A medical study [pdf link] has just been published that looks at hospital emergency department (ED) visits for concussions (or to use the clinical term, traumatic brain injuries or TBIs) to children arising from playground incidents in the USA.
My aim in this post is to give a summary of the study and to scrutinize some of its conclusions. I plan in a future post to discuss its wider implications.
The study used data from a national injury surveillance system to work out injury rates for each year between 2001 and 2013. It also looked at whether or not children were admitted to hospital and the playground equipment involved, amongst other factors, and it analysed the data for trends. It claims to be the first national study on playground-related TBIs since 1999.
Posted in Health, playground, Risk
Tagged ASTM, health, injury, injury prevention, playground, playground safety, public health, Risk, USA
In this weekend’s Guardian, columnist Tim Lott writes about how his seven-year-old daughter ended up in hospital with a nasty injury after a cycling accident that was entirely his fault. He had been giving her a lift on the back of his bike, and her foot got horribly caught up in the wheel.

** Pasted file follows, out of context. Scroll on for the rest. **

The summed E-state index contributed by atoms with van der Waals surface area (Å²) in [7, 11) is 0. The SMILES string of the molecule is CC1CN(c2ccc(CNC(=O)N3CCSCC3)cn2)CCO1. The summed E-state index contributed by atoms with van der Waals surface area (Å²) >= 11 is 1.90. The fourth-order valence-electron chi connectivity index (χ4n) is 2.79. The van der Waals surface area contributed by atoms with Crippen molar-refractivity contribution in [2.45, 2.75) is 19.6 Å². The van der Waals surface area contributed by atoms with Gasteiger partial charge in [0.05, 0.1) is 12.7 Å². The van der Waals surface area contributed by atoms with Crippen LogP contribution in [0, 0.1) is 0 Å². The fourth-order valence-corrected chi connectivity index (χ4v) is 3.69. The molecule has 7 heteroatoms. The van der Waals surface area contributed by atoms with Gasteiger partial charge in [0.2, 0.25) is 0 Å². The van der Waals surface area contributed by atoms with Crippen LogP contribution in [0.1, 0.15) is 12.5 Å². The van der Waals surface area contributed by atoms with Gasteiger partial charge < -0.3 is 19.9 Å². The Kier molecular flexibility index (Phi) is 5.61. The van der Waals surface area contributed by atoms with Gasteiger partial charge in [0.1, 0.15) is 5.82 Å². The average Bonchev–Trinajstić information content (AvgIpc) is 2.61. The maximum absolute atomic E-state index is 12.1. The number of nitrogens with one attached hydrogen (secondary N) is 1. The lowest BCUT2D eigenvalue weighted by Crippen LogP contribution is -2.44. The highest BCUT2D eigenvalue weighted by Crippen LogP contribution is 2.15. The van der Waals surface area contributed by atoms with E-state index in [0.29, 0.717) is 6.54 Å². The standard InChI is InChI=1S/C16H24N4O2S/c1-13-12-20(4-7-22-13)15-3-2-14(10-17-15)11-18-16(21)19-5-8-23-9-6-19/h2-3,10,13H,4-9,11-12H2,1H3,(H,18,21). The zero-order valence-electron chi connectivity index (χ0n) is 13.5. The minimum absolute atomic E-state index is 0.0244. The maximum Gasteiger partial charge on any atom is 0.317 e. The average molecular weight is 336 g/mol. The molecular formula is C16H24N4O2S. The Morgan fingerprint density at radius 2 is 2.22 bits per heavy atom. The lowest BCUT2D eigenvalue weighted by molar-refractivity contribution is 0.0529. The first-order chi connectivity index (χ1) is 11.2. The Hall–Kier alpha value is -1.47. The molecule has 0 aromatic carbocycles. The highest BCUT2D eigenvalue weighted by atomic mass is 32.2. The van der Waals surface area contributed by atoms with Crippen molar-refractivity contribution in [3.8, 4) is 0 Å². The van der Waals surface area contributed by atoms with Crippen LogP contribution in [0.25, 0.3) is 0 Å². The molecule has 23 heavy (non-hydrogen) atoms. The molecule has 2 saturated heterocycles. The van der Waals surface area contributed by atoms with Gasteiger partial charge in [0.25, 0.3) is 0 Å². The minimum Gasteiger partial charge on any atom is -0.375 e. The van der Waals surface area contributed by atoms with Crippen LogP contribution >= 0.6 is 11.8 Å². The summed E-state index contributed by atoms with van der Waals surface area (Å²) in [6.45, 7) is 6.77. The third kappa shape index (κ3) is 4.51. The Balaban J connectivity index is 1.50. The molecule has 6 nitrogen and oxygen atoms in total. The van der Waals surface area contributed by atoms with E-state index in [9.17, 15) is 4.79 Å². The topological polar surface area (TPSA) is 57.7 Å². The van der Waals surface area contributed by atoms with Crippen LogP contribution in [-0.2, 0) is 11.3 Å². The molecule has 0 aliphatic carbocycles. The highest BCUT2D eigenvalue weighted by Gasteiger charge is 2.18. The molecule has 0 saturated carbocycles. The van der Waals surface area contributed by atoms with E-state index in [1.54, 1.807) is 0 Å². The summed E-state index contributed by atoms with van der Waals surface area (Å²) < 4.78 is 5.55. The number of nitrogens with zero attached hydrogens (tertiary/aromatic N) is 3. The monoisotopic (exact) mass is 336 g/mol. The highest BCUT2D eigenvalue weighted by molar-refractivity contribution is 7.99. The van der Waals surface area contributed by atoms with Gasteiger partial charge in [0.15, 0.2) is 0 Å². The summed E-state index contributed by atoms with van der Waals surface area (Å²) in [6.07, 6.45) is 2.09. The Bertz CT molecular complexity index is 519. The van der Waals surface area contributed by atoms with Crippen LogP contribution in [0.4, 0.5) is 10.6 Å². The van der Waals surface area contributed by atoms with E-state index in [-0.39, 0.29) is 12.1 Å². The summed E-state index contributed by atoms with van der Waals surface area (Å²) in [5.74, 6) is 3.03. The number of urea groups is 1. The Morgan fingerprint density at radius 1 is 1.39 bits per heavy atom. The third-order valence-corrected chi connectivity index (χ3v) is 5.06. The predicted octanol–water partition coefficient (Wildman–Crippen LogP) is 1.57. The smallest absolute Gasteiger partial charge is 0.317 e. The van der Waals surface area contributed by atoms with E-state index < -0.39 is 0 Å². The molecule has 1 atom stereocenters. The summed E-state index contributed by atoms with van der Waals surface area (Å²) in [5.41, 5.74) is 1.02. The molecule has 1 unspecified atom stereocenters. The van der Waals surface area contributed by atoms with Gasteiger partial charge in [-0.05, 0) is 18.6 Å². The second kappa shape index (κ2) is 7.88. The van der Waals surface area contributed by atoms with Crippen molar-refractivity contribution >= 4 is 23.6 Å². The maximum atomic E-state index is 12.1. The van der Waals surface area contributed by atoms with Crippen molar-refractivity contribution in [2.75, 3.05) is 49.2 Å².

Here in Australia, I recently visited Bubup Nairm, City of Port Phillip’s newest family and children’s centre. Opened in April this year, it brings together a range of childcare, health and family support services in a state-of-the-art hub building with a $A 15m [£10 million, $US 14 million] price tag. It is an impressive place. But it has not had the easiest of starts. I was told that just a few weeks after it opened, a four-year-old child was hurt and ended up in hospital. She and another child had been handling some rocks in a stone well in the garden, and a rock slipped out of one child’s hands and fell on the other’s, breaking her finger.
Posted in Outdoor play, Public policy, Risk
Tagged Australia, child accidents, early childhood, early years, injury, public policy, Risk, risk assessment, risk benefit assessment
The Health and Safety Executive – the nation’s safety regulator – is so often the fall guy for everything that is wrong about the way risk is managed. But last week I heard an anecdote that brought home to me – in an unexpected way – the positive role HSE is playing in building support for a balanced, thoughtful approach to risk in children’s play. I was running a workshop on risk-benefit assessment at a playwork conference, and one of the participants – a manager of an after-school club – shared a revealing story. It begins last September, with a boy breaking a limb.
Posted in Outdoor play, Parenting, play, Public policy, Risk
Tagged child accidents, Health and Safety Executive, HSE, injury, parenting, Play Safety Forum, public policy, Risk, risk assessment, risk benefit assessment